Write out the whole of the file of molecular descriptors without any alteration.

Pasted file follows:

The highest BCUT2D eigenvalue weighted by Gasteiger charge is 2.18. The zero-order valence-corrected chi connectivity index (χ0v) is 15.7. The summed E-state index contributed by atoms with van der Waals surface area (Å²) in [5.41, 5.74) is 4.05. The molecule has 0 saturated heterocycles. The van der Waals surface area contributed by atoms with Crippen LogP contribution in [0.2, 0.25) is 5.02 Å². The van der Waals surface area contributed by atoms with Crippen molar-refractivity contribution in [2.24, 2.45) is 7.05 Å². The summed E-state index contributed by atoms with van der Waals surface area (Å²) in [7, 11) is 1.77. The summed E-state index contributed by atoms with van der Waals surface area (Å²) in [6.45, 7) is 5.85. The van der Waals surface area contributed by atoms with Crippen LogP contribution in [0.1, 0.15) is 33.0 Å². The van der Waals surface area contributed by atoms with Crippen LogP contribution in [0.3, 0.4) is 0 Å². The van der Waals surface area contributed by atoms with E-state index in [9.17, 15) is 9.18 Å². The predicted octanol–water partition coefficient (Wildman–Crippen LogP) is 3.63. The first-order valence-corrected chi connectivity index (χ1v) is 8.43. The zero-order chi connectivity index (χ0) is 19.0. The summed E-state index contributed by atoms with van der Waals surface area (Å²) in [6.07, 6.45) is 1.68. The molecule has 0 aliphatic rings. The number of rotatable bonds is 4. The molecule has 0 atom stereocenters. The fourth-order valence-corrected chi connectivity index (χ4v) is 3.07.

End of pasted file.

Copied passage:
The highest BCUT2D eigenvalue weighted by Gasteiger charge is 2.18. The zero-order valence-corrected chi connectivity index (χ0v) is 15.7. The summed E-state index contributed by atoms with van der Waals surface area (Å²) in [5.41, 5.74) is 4.05. The molecule has 0 saturated heterocycles. The van der Waals surface area contributed by atoms with Crippen LogP contribution in [0.2, 0.25) is 5.02 Å². The van der Waals surface area contributed by atoms with Crippen molar-refractivity contribution in [2.24, 2.45) is 7.05 Å². The summed E-state index contributed by atoms with van der Waals surface area (Å²) in [7, 11) is 1.77. The summed E-state index contributed by atoms with van der Waals surface area (Å²) in [6.45, 7) is 5.85. The van der Waals surface area contributed by atoms with Crippen LogP contribution in [0.1, 0.15) is 33.0 Å². The van der Waals surface area contributed by atoms with Crippen LogP contribution in [0.3, 0.4) is 0 Å². The van der Waals surface area contributed by atoms with E-state index in [9.17, 15) is 9.18 Å². The predicted octanol–water partition coefficient (Wildman–Crippen LogP) is 3.63. The first-order valence-corrected chi connectivity index (χ1v) is 8.43. The zero-order chi connectivity index (χ0) is 19.0. The summed E-state index contributed by atoms with van der Waals surface area (Å²) in [6.07, 6.45) is 1.68. The molecule has 0 aliphatic rings. The number of rotatable bonds is 4. The molecule has 0 atom stereocenters. The fourth-order valence-corrected chi connectivity index (χ4v) is 3.07.